4. Install SCOM Agent to untrusted server.
Now that the Certificate is imported, navigate to your SCOM server or SCOM installation media and find your x86 or AMD64 agent installation folder. Click on Momagent.msi If you get an error about needing the Core MSXML 6.0, the install is in the same folder, its called MSXML6.msi
Enter your Management Group Name and your FQDN of your Management Server.
Select Local System.
5. Import SCOM Client Certificate with MomcertimportTool.exe.
Now, you need the Momcertimporttool.exe which lives under the Support Tools folder on the SCOM installation media. I usually copy this to the same level under the SCOM installation folder. Remember you need the corresponding x86 or amd64 version of the tool for your server. Copy the .exe to your untrusted server, open a command prompt and navigate to the folder where it is located. then type momcertimportool.exe /subjectname yourservername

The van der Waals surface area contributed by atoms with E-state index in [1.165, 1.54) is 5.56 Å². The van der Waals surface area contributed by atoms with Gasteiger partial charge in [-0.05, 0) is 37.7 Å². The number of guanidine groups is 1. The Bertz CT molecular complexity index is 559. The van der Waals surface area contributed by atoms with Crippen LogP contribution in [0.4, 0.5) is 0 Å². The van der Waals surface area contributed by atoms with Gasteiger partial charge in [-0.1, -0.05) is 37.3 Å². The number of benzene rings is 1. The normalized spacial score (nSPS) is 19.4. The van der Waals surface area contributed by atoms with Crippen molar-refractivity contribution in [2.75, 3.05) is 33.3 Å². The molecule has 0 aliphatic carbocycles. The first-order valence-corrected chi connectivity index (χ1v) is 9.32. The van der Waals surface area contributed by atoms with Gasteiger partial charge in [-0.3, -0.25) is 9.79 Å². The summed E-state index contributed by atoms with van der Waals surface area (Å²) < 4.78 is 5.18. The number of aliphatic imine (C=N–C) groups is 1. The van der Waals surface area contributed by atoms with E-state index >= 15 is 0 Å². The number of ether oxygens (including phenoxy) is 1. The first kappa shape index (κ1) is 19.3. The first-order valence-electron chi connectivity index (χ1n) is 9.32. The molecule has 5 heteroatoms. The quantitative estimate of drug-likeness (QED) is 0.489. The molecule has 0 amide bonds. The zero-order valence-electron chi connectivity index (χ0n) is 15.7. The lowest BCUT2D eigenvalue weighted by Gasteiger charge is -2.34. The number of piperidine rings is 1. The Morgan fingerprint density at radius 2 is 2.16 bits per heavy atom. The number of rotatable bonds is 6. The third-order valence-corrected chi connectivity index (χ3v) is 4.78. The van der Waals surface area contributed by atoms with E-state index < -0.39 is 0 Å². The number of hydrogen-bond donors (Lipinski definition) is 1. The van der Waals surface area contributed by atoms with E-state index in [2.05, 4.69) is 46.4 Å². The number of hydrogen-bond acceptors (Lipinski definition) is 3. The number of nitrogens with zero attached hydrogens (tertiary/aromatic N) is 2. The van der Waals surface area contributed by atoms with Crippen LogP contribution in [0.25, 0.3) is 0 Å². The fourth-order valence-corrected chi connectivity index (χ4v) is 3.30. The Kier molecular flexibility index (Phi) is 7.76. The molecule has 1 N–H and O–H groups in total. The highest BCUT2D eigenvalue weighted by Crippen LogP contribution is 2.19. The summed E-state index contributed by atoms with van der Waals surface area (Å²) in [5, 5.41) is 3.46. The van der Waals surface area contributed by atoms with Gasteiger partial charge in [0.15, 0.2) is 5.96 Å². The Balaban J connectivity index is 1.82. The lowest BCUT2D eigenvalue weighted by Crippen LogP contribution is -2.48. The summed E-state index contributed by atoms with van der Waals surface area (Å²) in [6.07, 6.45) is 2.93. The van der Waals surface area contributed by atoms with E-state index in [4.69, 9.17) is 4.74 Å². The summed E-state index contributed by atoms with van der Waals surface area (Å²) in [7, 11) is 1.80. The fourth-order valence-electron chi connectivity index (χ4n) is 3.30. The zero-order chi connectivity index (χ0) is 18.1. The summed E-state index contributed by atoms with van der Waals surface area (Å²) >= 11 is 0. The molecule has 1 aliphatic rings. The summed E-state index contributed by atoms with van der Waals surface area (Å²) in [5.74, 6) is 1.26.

I would recommend always typing the /subjectname instead of just typing momcertimport.exe and selecting the certificate, I have seen this method not work consistently.
You can verify successful installation of the certificate the same way as for the Management servers. Restart the Microsoft Monitoring Agent Service on the untrusted server and then check the Operations Manager section of the Event Viewer for event 20053. You can also view the registry for the reversed pairs of the certificate. Refer to my previous post on how to do this.
After a few minutes you will have your untrusted server under Pending Management on the Administration Page, approve it if you don’t have SCOM set to automatically approve.
After SCOM communicates with the newly installed agent and downloads the necessary management packs the agent will show as green in SCOM and start alerting on any problems on the server.
I hope you found this guide helpful. If you have any questions or need any help with this convoluted process please feel free to leave a comment or email me directly.
Hi, I’m Billy York. I work in Cloud and Datacenter, specializing in monitoring and automation. Here you’ll find posts about System Center Operations Manager, Powershell, Hyper-V, Azure Automation, Azure Log Analytics and other Microsoft related technologies.